Hospital Food Never Tasted So Good!

Jul 27, 11 Week 19, 5 Days ultrasound

Pregnancy is quite a journey, and believe me when I say that, or when any mother says that. It’s full of ups and downs, but it’s all worth it in the end. Today was one experience I won’t forget.

Below is a long and detailed post about my hospital stay. I needed to have a cerclage surgery to keep the baby in until it’s time. The details are deeply personal and mostly for me, but you’re welcomed to join the experience if you like. The power of positive thoughts has an amazing effect on me, and I hope future parents find comfort in this post as well. Frightening events can have a positive twist if you let mind and heart believe it.


My husband drove me to the hospital at 8am to get my weekly shot. It’s an injection on the back of my hip to keep the baby from arriving early. Believe me, it’s not fun, but then again, not everything in life is! I just think of it as something helping my baby, so it’s a positive experience for me. I hadn’t eaten or drank anything since 10:30pm last night (since I had surgery later), so my body was feeling kind of weak. The injection just slightly made it worse. I could feel the medicine piercing down my leg as I walked. But that was only the first challenge of the day, I had more fun stuff to look forward to as the day went on.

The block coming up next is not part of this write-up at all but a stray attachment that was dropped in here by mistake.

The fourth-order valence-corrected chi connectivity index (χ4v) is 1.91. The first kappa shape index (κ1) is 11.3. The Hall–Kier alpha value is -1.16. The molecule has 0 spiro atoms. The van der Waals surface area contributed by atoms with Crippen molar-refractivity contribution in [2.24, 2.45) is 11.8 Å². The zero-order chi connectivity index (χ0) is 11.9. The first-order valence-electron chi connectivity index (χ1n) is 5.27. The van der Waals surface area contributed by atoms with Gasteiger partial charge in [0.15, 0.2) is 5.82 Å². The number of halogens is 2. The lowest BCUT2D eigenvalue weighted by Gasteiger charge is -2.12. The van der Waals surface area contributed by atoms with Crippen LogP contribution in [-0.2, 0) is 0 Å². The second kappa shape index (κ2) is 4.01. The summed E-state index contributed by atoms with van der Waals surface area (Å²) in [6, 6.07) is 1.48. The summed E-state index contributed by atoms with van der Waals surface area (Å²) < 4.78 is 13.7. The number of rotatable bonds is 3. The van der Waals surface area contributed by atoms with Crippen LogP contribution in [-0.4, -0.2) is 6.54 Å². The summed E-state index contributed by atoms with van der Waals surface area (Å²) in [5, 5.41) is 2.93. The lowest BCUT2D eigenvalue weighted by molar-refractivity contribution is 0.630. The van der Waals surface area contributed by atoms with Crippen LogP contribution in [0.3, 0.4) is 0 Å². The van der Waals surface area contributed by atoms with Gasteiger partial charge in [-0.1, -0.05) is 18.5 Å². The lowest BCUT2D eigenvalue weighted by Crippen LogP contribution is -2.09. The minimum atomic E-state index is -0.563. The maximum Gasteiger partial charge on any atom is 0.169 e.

By 9am, I went to the hospital’s Labor and Delivery building for my surgery. I was starting to feel a little nervous there. To calm myself down, I just continued reading all your words of encouragement. (Thank you so much for that! It made a world of difference and helped me focus on the baby rather than my fears.) The word “surgery” always scares me. The only surgery I ever had before was for my wisdom teeth and that definitely was not the same.

I finally got called in around 10:30am and the nurse brought me into the back rooms. I felt like I just stepped onto the set of Grey’s Anatomy. It’s one of my favorite TV shows, so it was kinda interesting! Everyone was so busy, and the nurse who took me in was running around trying to find an open room. She was talking so fast… kinda reminded me of Little Grey with a hint of April. haha

The nurse finally found an empty room and they started to prep me. She then got me ready for the IV. I’ve never had one on me before, so I was asking lots of questions. Here’s the definition from the web:

The device used to administer an intravenous solution, such as the familiar IV drip used to slowly drip a bag of electrolyte solution into a dehydrated patient through a tiny plastic tube inserted directly into a vein.

So it’s a tube put into my skin (on the hand) that puts fluids in my body to keep me hydrate. The fluid is in a clear bag that hangs on a pole. I’m sure you’ve seen one on TV before. Before she put it in, I asked her if it’s going to hurt like giving blood. And she said, oh, it’s going to hurt a bit more. And I’ll probably be your friend up to this point. lol At least she was being honest! And I like honesty, and I was able to prepare myself for the pain. And it indeed hurt a lot more than a needle. The hole is much bigger, but once the fluids started dripping in, it was manageable.